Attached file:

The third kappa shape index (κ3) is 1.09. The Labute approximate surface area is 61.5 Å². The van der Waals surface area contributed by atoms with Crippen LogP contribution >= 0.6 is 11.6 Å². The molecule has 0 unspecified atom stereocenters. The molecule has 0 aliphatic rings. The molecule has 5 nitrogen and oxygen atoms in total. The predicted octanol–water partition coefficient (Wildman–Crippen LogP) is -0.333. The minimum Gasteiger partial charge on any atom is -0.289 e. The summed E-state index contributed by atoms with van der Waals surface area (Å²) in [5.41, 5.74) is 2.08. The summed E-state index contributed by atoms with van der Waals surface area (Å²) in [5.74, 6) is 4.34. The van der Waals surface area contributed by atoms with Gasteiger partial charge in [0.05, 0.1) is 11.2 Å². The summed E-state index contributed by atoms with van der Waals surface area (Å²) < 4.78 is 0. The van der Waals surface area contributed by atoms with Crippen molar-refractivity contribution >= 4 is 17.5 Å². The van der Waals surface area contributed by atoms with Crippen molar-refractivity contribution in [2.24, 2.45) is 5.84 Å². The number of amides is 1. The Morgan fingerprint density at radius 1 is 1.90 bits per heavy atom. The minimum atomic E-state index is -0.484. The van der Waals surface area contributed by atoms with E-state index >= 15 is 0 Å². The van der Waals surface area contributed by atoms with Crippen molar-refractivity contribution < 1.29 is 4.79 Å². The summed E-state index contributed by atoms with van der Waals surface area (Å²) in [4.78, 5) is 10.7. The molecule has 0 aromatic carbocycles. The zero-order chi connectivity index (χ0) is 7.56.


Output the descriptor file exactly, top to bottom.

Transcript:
The third kappa shape index (κ3) is 1.09. The Labute approximate surface area is 61.5 Å². The van der Waals surface area contributed by atoms with Crippen LogP contribution >= 0.6 is 11.6 Å². The molecule has 0 unspecified atom stereocenters. The molecule has 0 aliphatic rings. The molecule has 5 nitrogen and oxygen atoms in total. The predicted octanol–water partition coefficient (Wildman–Crippen LogP) is -0.333. The minimum Gasteiger partial charge on any atom is -0.289 e. The summed E-state index contributed by atoms with van der Waals surface area (Å²) in [5.41, 5.74) is 2.08. The summed E-state index contributed by atoms with van der Waals surface area (Å²) in [5.74, 6) is 4.34. The van der Waals surface area contributed by atoms with Gasteiger partial charge in [0.05, 0.1) is 11.2 Å². The summed E-state index contributed by atoms with van der Waals surface area (Å²) < 4.78 is 0. The van der Waals surface area contributed by atoms with Crippen molar-refractivity contribution >= 4 is 17.5 Å². The van der Waals surface area contributed by atoms with Crippen molar-refractivity contribution in [2.24, 2.45) is 5.84 Å². The number of amides is 1. The Morgan fingerprint density at radius 1 is 1.90 bits per heavy atom. The minimum atomic E-state index is -0.484. The van der Waals surface area contributed by atoms with E-state index >= 15 is 0 Å². The van der Waals surface area contributed by atoms with Crippen molar-refractivity contribution < 1.29 is 4.79 Å². The summed E-state index contributed by atoms with van der Waals surface area (Å²) in [4.78, 5) is 10.7. The molecule has 0 aromatic carbocycles. The zero-order chi connectivity index (χ0) is 7.56.